PS vector. The rotation amount is “r”
PY is the projection of the rotated data vector (PV) upon the
PQ vector.
vector is calculated in terms of the orthogonal coordinate
system defined above.
http://www.usouthal.edu/geography/allison/GY403/RotationByComponents.mcd
http://www.usouthal.edu/geography/allison/GY403/RotationByComponents.pdf
Programming example of rotational
calculations
• Given a data vector (x1,y1,z1) and a rotation axis vector (x2,y2,z2) and a
rotation angle r, the following equations calculate the new rotated
orientation:
• tp = (x1*x2+y1*y2+z1*z2) * (1-cos(r))
• rot_x = cos(r)*x1+tp*x2+[sin(r)*(y2*z1-z2*y1)]
• rot_y = cos(r)*y1+tp*y2-[sin(r)*(x2*z1-z2*x1)]
• rot_z = cos(r)*z1+tp*z2+[sin(r)*(x2*y1-y2*x1)]
• Note that the rotated position may result in a negative z component that
would plot in the upper hemisphere of a stereonet (i.e. a negative
plunge). In that case the (x, y, z) components should be multiplied by -1
to “reflect” it back to the lower hemisphere projection.
Implementation of 3D Vector Analysis as
Problem
Angle between 2 Linear orientations
Orientation of intersection of 2 non-parallel planes
Orientation of Plane containing to 2 non-parallel lines
Rotate a line around a rotational axis by a specified angle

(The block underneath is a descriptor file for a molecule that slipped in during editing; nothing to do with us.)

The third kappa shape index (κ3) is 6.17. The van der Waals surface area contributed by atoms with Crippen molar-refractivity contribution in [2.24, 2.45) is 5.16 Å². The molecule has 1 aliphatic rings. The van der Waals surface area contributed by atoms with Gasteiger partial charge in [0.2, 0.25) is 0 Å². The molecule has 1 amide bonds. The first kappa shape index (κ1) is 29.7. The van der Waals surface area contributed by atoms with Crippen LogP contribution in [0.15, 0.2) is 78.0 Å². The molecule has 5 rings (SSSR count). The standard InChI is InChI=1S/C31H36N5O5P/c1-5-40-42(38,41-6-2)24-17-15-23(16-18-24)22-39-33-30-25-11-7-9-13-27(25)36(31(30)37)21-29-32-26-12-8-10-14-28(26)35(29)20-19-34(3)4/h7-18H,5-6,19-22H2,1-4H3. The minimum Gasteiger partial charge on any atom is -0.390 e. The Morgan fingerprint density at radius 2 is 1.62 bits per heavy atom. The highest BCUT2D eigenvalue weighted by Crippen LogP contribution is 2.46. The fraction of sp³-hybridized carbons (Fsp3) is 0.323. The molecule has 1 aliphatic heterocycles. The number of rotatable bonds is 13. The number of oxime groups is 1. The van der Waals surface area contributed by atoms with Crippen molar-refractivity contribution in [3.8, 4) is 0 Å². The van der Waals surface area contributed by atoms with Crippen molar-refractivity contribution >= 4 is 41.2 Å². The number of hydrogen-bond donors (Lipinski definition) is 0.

Mathematical Method
Dot Product
Cross Product
Cross Product
Cross Product, Dot Product
N/A
IntersectingPlanes.xlsm
CommonPlane.xlsm
Rotation.xlsm
versions of Excel 2010
• Quickoffice runs on Android, iPad, iPhone OS
• Formatting:
• Blue cells: data entered
• Magenta cells: labels or formulae
• Green cells: calculation results
Planes (IntersectingPlanes.xlsm)- 2 Fold Limbs
Projection:
Data I.D.:
Plane 1:
Plane 2:
Equal Area
Ex 1A, Prob. 1
Strike Azimuth Dip
310.00
40.00
70.00
20.00
E
E
Pole Az. Pole Pl.
220.000
20.000
310.000
70.000
NETPROG
diagram
Pole 1
Pole 2
Cos(alpha) Cos(beta)
Cos(gamma) Cos(alpha) Cos(beta) Cos(gamma) Theta(rad.s) Theta(deg.s)
-0.604
-0.720
0.342
-0.262
0.220
0.940
1.244
71.253
Fold Hinge
Intersection
Cos(alpha)
Cos(beta)
Cos(gamma)
3D
-0.794
0.505
-0.339
Lower hemi.:
0.794
-0.505
0.339
N
Limb 2
Limb 1
040, 20E
310, 70E
Intersection
Azimuth
Plunge
122.454
19.840
W
• In this case the intersecting planes were 2
planar fold limbs, therefore, the intersection
is the hinge orientation (122.5, 19.8)
E
Hinge
S
122.5, 19.8
Application of Cross-Product and Dot-Product Example: